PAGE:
Reception[edit]

Ratings[edit]

In its original broadcast, "I Am God" was watched by 1.76 million viewers, ranking 111th of 116 in the weekly rankings.[11] This marked a sharp decrease in 1.09 million viewers from the previous episode, "Plan B", which received 2.85 million viewers.[12]

Reviews[edit]

The episode received mixed reviews. Rowan Kaiser, writing for The A.V. Club was very positive towards the episode, writing "'I Am God' is probably the strangest episode since 'Nobody Puts Baby in a Corner', but unlike that one's somewhat random focus, 'I Am God' is intently pointed at one thing: the bus crash." While hoping that it had come earlier in the season, the reviewer wrote that "its intense style and emotional stakes put it on the shortlist of best Veronica Mars episodes."[2] Price Peterson of TV.com praised the dream sequences for their beauty, but criticized them for their complexity. "Man, I just could not get enough of the dream-flashbacks in which Veronica talked to the dead students. So beautiful and well-done. On the other hand, my poor brain is starting to have a hard time keeping all the facts straight."[9]

Others were more negative towards the episode. Television Without Pity gave the episode a "B", criticizing Paula Marshall's reappearance, declaring her a "show killer."[13] BuzzFeed ranked the episode as the second-worst episode of Veronica Mars, writing that the dream sequences "[looked] like Bonnie Tyler videos and bad erotic movies from the '80s."[1] Reviewer Alan Sepinwall gave a mixed review, praising Logan and Wallace's interactions and Kristen Bell's performance, but criticizing the fact that the episode came so late in the season. "Had this been the season's fourth or fifth episode, it would have been fine. As the fifth-to-last episode, it felt like exactly what it was: a belated correction for a season-long problem." He also felt that "Keith's subplot was missing a scene or two."[14]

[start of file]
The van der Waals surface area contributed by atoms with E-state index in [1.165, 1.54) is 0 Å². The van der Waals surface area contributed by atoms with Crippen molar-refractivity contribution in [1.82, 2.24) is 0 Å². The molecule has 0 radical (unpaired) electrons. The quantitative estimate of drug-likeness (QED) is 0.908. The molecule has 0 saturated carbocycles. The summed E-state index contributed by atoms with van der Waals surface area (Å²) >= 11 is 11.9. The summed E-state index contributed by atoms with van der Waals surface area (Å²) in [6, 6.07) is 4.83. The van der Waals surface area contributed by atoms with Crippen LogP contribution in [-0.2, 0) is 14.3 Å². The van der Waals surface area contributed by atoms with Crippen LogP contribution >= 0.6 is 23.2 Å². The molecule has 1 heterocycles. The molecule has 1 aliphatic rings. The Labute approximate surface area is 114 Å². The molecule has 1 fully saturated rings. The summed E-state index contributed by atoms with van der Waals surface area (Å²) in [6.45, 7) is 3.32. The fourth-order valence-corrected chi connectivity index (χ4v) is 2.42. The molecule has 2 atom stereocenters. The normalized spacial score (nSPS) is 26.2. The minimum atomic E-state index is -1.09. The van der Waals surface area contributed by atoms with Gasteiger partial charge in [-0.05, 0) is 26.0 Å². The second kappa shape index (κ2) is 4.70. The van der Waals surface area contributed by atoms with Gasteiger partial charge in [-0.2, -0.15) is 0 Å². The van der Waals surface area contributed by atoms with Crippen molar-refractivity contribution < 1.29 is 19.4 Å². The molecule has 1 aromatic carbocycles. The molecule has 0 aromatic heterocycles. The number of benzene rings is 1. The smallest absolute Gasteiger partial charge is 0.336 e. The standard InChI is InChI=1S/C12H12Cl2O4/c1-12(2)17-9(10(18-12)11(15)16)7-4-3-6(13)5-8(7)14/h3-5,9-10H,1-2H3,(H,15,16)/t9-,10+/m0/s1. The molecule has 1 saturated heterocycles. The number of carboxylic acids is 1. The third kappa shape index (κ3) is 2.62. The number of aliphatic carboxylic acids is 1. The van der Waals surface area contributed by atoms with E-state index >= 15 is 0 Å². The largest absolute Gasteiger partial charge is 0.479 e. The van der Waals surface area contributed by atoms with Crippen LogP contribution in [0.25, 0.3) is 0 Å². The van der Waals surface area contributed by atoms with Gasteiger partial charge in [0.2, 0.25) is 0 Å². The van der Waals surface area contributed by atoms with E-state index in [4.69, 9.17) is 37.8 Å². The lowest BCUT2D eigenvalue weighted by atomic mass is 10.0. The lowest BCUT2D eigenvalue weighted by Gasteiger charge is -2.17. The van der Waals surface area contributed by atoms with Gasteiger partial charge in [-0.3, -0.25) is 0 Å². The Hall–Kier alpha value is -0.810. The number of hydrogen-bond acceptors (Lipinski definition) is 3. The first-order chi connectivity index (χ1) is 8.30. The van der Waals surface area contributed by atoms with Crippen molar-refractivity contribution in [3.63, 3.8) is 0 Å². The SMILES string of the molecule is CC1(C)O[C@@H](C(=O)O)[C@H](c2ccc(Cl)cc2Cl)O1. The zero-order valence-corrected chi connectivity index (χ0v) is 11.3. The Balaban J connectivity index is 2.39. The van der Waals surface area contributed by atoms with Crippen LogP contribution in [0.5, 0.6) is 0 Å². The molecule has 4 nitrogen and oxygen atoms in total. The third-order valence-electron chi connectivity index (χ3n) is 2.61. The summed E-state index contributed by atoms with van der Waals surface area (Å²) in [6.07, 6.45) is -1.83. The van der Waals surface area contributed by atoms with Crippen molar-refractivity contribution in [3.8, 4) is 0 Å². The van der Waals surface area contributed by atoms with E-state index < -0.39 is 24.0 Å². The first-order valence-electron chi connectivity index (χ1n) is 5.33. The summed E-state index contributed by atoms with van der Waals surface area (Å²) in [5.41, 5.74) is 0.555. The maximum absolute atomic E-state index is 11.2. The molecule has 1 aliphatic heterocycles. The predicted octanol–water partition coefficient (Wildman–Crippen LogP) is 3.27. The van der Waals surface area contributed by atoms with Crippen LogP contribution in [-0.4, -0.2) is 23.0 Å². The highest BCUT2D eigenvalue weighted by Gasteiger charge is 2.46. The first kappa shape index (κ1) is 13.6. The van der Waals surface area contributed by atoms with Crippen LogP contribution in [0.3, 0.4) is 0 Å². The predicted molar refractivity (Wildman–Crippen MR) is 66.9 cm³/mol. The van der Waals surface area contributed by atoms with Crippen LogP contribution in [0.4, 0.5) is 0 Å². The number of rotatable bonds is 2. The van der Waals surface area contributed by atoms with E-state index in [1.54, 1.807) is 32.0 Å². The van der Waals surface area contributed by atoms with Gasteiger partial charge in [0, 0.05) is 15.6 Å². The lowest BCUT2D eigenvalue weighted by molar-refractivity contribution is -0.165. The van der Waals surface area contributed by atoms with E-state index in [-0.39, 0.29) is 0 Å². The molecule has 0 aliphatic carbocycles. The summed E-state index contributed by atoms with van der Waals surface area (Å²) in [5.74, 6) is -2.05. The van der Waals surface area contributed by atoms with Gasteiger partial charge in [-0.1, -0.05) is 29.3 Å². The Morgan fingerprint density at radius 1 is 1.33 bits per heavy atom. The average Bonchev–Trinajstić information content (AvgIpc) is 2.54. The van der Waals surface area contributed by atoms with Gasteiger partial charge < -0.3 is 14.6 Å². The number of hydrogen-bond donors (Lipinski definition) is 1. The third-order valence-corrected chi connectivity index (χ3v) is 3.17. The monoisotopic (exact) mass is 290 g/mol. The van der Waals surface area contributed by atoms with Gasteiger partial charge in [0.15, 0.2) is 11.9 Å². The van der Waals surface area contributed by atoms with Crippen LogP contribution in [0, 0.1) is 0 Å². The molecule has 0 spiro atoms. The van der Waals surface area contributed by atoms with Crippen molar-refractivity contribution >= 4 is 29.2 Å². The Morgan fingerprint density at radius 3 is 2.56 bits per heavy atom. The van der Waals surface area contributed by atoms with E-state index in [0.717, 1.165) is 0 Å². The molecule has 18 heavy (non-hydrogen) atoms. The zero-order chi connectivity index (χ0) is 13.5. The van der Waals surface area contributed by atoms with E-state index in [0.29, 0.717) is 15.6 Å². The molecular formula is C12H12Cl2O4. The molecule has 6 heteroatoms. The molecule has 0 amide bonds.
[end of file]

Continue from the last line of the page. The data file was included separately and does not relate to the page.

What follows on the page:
References[edit]

  1. ^ a b Bordages, Anais (March 10, 2014). "The Definitive Ranking Of All Veronica Mars Episodes". BuzzFeed. Retrieved May 4, 2015. 
  2. ^ a b Kaiser, Rowan (January 20, 2012). "Review: "I Am God" / "Nevermind the Buttocks"". The A.V. Club. Retrieved May 11, 2015. 
  3. ^ "Diane Ruggiero". TV.com. Retrieved May 11, 2015. 
  4. ^ "Cathy Belben". TV.com. Retrieved May 11, 2015. 
  5. ^ "Martha Mitchell". TV.com. Retrieved May 11, 2015. 
  6. ^ a b c Peterson, Karla (April 10, 2006). "A Shout-Out to Blog Buzz: TV Shows Embrace the Passion (And Value) of Internet Fan Sites". San Diego Union-Tribune. Retrieved August 11, 2015. 
  7. ^ a b Skerry, Kath (March 12, 2006). "My Day on the Set of Veronica Mars". Give Me My Remote. Retrieved May 11, 2015. 
  8. ^ Skerry, Kath (March 16, 2006). "Exclusive Interview with Jason Dohring of Veronica Mars". Give Me My Remote. Retrieved May 11, 2015. 
  9. ^ a b Peterson, Price (August 5, 2012). "The Veronica Mars Season 2 Dossier: Episodes 17-19". TV.com. Retrieved May 8, 2015. 
  10. ^ Ausiello, Michael (September 13, 2006). "Veronica Mars scoop?". TV Guide. Retrieved May 11, 2015. 
  11. ^ "Weekly Program Rankings". ABC Medianet. April 18, 2006. Archived from the original on December 21, 2008. Retrieved July 29, 2008. 
  12. ^ "Weekly Program Rankings". ABC Medianet. April 11, 2006. Archived from the original on August 11, 2015. Retrieved July 29, 2008. 
  13. ^ "We're Not Kidding, Show Killer. Back!". Television Without Pity. April 10, 2006. Retrieved May 11, 2015. 
  14. ^ Sepinwall, Alan (April 11, 2006). "The Stuff that Dreams Are Made Of". What's Alan Watching?. Retrieved August 11, 2015. 

External links[edit]